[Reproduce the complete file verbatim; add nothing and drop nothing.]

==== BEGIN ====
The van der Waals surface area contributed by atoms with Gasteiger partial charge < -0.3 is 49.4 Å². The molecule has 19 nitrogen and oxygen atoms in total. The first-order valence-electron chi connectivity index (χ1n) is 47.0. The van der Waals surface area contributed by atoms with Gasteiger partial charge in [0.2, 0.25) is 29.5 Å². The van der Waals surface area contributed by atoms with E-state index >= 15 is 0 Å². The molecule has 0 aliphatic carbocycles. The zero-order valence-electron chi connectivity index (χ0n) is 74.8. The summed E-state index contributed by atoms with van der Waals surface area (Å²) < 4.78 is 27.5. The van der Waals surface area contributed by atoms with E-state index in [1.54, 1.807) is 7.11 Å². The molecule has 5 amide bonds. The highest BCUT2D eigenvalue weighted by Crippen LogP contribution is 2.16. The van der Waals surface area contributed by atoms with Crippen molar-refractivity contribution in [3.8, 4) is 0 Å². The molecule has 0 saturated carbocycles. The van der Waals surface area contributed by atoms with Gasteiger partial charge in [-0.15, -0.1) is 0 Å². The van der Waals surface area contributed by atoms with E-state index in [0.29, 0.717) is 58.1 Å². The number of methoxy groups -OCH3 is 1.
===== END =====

The van der Waals surface area contributed by atoms with Gasteiger partial charge < -0.3 is 49.4 Å². The molecule has 19 nitrogen and oxygen atoms in total. The first-order valence-electron chi connectivity index (χ1n) is 47.0. The van der Waals surface area contributed by atoms with Gasteiger partial charge in [0.2, 0.25) is 29.5 Å². The van der Waals surface area contributed by atoms with E-state index >= 15 is 0 Å². The molecule has 0 aliphatic carbocycles. The zero-order valence-electron chi connectivity index (χ0n) is 74.8. The summed E-state index contributed by atoms with van der Waals surface area (Å²) < 4.78 is 27.5. The van der Waals surface area contributed by atoms with E-state index in [1.54, 1.807) is 7.11 Å². The molecule has 5 amide bonds. The highest BCUT2D eigenvalue weighted by Crippen LogP contribution is 2.16. The van der Waals surface area contributed by atoms with Crippen molar-refractivity contribution in [3.8, 4) is 0 Å². The molecule has 0 saturated carbocycles. The van der Waals surface area contributed by atoms with Gasteiger partial charge in [-0.15, -0.1) is 0 Å². The van der Waals surface area contributed by atoms with E-state index in [0.29, 0.717) is 58.1 Å². The number of methoxy groups -OCH3 is 1.